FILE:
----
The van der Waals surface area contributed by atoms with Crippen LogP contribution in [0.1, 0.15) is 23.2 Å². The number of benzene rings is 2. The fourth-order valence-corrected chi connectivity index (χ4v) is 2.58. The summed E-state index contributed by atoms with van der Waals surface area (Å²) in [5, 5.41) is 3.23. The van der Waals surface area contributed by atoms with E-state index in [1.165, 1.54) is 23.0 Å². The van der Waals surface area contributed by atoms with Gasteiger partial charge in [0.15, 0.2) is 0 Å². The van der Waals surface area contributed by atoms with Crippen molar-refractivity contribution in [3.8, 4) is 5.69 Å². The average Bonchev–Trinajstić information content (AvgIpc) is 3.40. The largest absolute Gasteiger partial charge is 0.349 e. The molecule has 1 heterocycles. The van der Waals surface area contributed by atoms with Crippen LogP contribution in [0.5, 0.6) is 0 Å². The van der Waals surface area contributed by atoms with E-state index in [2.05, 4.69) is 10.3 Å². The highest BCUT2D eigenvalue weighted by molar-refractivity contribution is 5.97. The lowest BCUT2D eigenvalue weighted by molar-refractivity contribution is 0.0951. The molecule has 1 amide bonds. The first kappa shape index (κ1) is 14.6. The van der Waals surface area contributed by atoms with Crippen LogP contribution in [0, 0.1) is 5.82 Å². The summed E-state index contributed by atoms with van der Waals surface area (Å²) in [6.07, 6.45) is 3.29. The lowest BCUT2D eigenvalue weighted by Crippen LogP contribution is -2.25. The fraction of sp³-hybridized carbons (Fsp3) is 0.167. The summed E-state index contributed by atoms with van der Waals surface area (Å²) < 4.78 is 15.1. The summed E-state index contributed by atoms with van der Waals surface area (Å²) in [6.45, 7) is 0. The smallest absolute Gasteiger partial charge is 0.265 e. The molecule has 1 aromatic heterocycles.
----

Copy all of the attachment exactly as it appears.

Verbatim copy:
The van der Waals surface area contributed by atoms with Crippen LogP contribution in [0.1, 0.15) is 23.2 Å². The number of benzene rings is 2. The fourth-order valence-corrected chi connectivity index (χ4v) is 2.58. The summed E-state index contributed by atoms with van der Waals surface area (Å²) in [5, 5.41) is 3.23. The van der Waals surface area contributed by atoms with E-state index in [1.165, 1.54) is 23.0 Å². The van der Waals surface area contributed by atoms with Gasteiger partial charge in [0.15, 0.2) is 0 Å². The van der Waals surface area contributed by atoms with Crippen molar-refractivity contribution in [3.8, 4) is 5.69 Å². The average Bonchev–Trinajstić information content (AvgIpc) is 3.40. The largest absolute Gasteiger partial charge is 0.349 e. The molecule has 1 heterocycles. The van der Waals surface area contributed by atoms with Crippen LogP contribution in [0.5, 0.6) is 0 Å². The van der Waals surface area contributed by atoms with E-state index in [2.05, 4.69) is 10.3 Å². The highest BCUT2D eigenvalue weighted by molar-refractivity contribution is 5.97. The lowest BCUT2D eigenvalue weighted by molar-refractivity contribution is 0.0951. The molecule has 1 amide bonds. The first kappa shape index (κ1) is 14.6. The van der Waals surface area contributed by atoms with Crippen LogP contribution in [0, 0.1) is 5.82 Å². The summed E-state index contributed by atoms with van der Waals surface area (Å²) in [6.07, 6.45) is 3.29. The lowest BCUT2D eigenvalue weighted by Crippen LogP contribution is -2.25. The fraction of sp³-hybridized carbons (Fsp3) is 0.167. The summed E-state index contributed by atoms with van der Waals surface area (Å²) < 4.78 is 15.1. The summed E-state index contributed by atoms with van der Waals surface area (Å²) in [6.45, 7) is 0. The smallest absolute Gasteiger partial charge is 0.265 e. The molecule has 1 aromatic heterocycles.